Compost Heaven

What Can I Compost?

Because composting is managing decay, "What can I compost?" is an easy question to answer.

Just ask yourself, "Does this decay?"

If you have the space and the suitable environment, composting can be as easy a throwing virtually anything that decays into a pile and waiting.  Eventually you will have compost.

Cotton clothing, all-leather purses, old wooden chairs--all this could be composted.

But let's be real.

Good, practical compost material can be divided into 3 categories:  yes, no and maybe.

What Can I Compost Definitely?

Anything that decays quickly, easily and which doesn't have any harmful chemical or toxins.

  • Garden clippings
  • Food scraps
  • Leaves
  • Lawn clippings
  • Newspapers (most use soy-based dyes now)
  • Shredded office documents
  • Egg cartons
  • Used paper towels
  • Hair (brush that dog!)
  • Grass (if mixed so that it doesn't clump into a slimy mess)
  • Leaves (if mixed so that they don't clump into a slimy mess)
  • Animal manure
  • Seaweed (but don't use seaweed exclusively because it may make salty compost)
  • Straw
  • Wood chips
  • Wood ash (small amounts)
  • Dryer lint
  • Vacuum cleaner contents (if you're sure you didn't vacuum non-organic bits)

What Can I Compost Under the Right Circumstances?

Some composting depends on your particular compost circumstances.  Do you have enough room for piles that take a long time to decompose?  Is your pile needing more green matter or more brown?  What will you do with the compost when it is done?  Will your compost be used for an ornamental garden or a food-producing garden?  How hot will you make sure your pile gets?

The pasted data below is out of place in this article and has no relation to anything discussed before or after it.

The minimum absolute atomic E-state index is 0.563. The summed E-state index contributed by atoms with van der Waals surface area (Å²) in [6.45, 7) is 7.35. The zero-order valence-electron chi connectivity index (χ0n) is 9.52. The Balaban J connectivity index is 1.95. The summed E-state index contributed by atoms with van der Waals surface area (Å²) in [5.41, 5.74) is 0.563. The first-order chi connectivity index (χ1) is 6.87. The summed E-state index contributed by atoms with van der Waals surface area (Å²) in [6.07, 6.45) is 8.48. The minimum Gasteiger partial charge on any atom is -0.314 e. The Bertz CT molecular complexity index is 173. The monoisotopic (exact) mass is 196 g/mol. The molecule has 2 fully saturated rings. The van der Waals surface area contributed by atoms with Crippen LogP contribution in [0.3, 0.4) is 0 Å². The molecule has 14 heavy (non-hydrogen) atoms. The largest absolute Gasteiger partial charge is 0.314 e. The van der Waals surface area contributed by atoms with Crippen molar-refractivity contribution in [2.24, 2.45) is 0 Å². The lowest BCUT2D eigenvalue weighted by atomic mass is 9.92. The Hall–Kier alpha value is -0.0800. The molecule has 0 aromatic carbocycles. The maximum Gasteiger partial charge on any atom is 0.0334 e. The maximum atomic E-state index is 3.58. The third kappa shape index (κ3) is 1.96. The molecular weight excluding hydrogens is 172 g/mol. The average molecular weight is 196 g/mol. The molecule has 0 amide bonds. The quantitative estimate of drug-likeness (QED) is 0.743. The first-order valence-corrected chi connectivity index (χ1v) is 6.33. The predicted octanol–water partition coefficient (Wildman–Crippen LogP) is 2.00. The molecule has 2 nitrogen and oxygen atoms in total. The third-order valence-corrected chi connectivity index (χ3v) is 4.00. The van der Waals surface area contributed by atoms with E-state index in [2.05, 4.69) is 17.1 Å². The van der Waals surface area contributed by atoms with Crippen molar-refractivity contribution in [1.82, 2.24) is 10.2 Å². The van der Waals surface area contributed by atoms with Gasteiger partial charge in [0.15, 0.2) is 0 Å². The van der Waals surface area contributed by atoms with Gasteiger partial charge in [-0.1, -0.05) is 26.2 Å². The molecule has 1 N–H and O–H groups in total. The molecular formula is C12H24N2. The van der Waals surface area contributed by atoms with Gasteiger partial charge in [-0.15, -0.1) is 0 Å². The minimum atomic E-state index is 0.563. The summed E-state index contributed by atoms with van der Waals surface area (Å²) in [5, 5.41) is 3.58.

• Junk Mail (if the paper is not treated and no plastic window from the envelopes)
  • Feces (Most sources will tell you to never, ever compost human feces, and yet if you are very careful to create the environment that will definitely kill pathogens, human feces can be composted.  If you want to practice managing your pile carefully, try starting with composting dog or cat feces, or try the Bokashi Dog Feces composter.)
  • Branches from your garden (branches will take a long time to decompose).  You may need to use a chipper to speed the process, but this is not a "green" as just setting them in a pile)
  • Weeds from garden (best if you have a hot pile to kill the seeds)
  • Meat, bones, diary, animal products (You will find it stated everywhere that it is not advised to put animal products in a compost pile, and yet I have done it when I lived in the country.  Much of the meat products were scavenged by other animals, which was fine with me; the rest composted nicely.  I would not put animal products in my city compost pile because I don't want the stink or the rodents (especially rats or dogs digging in my pile), but if you have a country pile away from your house, go ahead and experiment.)
  • Acidic garden materials such as pine needles and oak leaves (use these in small amounts unless you want an acidic compost for acid loving plants)

What Should I Never Compost?

Anything that doesn't decay or products with harmful chemicals that you don't want added to your garden.

  • Anything plastic
  • Anything metal
  • Anything ceramic
  • Household chemicals
  • Treated wood (for example, scrap wood from home remodeling projects
  • Laminated cardboard (like milk or juice containers)
  • Diseased garden clippings (especially with pests or mold)

With the very broad guideline of kitchen or garden waste, and the useful question "what decays quickly and easily?", what can I compost becomes an easy question to answer.

The next step to learning to compost is to get the guidelines to building you compost pile.

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